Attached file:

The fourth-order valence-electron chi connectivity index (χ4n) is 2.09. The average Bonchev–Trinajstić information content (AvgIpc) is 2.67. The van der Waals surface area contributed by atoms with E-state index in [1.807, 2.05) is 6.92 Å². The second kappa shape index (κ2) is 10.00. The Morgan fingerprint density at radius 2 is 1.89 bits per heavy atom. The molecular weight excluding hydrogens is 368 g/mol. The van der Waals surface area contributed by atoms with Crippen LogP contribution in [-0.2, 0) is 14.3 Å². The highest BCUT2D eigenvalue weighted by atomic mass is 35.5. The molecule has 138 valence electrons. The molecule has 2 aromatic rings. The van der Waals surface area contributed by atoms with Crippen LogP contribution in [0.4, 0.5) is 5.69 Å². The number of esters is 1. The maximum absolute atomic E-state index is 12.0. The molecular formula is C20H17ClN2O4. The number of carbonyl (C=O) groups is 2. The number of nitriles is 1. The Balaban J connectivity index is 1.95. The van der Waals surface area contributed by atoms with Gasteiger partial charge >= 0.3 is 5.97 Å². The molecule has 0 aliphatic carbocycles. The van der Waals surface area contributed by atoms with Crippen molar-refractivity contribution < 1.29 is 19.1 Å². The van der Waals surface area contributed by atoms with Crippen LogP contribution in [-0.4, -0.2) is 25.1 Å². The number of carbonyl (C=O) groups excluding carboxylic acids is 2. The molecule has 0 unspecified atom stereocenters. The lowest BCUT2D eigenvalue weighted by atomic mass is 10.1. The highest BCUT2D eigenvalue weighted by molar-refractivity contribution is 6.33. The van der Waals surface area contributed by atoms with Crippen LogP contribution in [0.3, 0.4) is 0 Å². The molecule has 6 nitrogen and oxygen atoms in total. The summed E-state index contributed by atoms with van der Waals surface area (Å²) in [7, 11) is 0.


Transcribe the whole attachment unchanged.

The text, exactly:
The fourth-order valence-electron chi connectivity index (χ4n) is 2.09. The average Bonchev–Trinajstić information content (AvgIpc) is 2.67. The van der Waals surface area contributed by atoms with E-state index in [1.807, 2.05) is 6.92 Å². The second kappa shape index (κ2) is 10.00. The Morgan fingerprint density at radius 2 is 1.89 bits per heavy atom. The molecular weight excluding hydrogens is 368 g/mol. The van der Waals surface area contributed by atoms with Crippen LogP contribution in [-0.2, 0) is 14.3 Å². The highest BCUT2D eigenvalue weighted by atomic mass is 35.5. The molecule has 138 valence electrons. The molecule has 2 aromatic rings. The van der Waals surface area contributed by atoms with Crippen LogP contribution in [0.4, 0.5) is 5.69 Å². The number of esters is 1. The maximum absolute atomic E-state index is 12.0. The molecular formula is C20H17ClN2O4. The number of carbonyl (C=O) groups is 2. The number of nitriles is 1. The Balaban J connectivity index is 1.95. The van der Waals surface area contributed by atoms with Gasteiger partial charge >= 0.3 is 5.97 Å². The molecule has 0 aliphatic carbocycles. The van der Waals surface area contributed by atoms with Crippen molar-refractivity contribution < 1.29 is 19.1 Å². The van der Waals surface area contributed by atoms with Crippen LogP contribution in [-0.4, -0.2) is 25.1 Å². The number of carbonyl (C=O) groups excluding carboxylic acids is 2. The molecule has 0 unspecified atom stereocenters. The lowest BCUT2D eigenvalue weighted by atomic mass is 10.1. The highest BCUT2D eigenvalue weighted by molar-refractivity contribution is 6.33. The van der Waals surface area contributed by atoms with Crippen LogP contribution in [0.3, 0.4) is 0 Å². The molecule has 6 nitrogen and oxygen atoms in total. The summed E-state index contributed by atoms with van der Waals surface area (Å²) in [7, 11) is 0.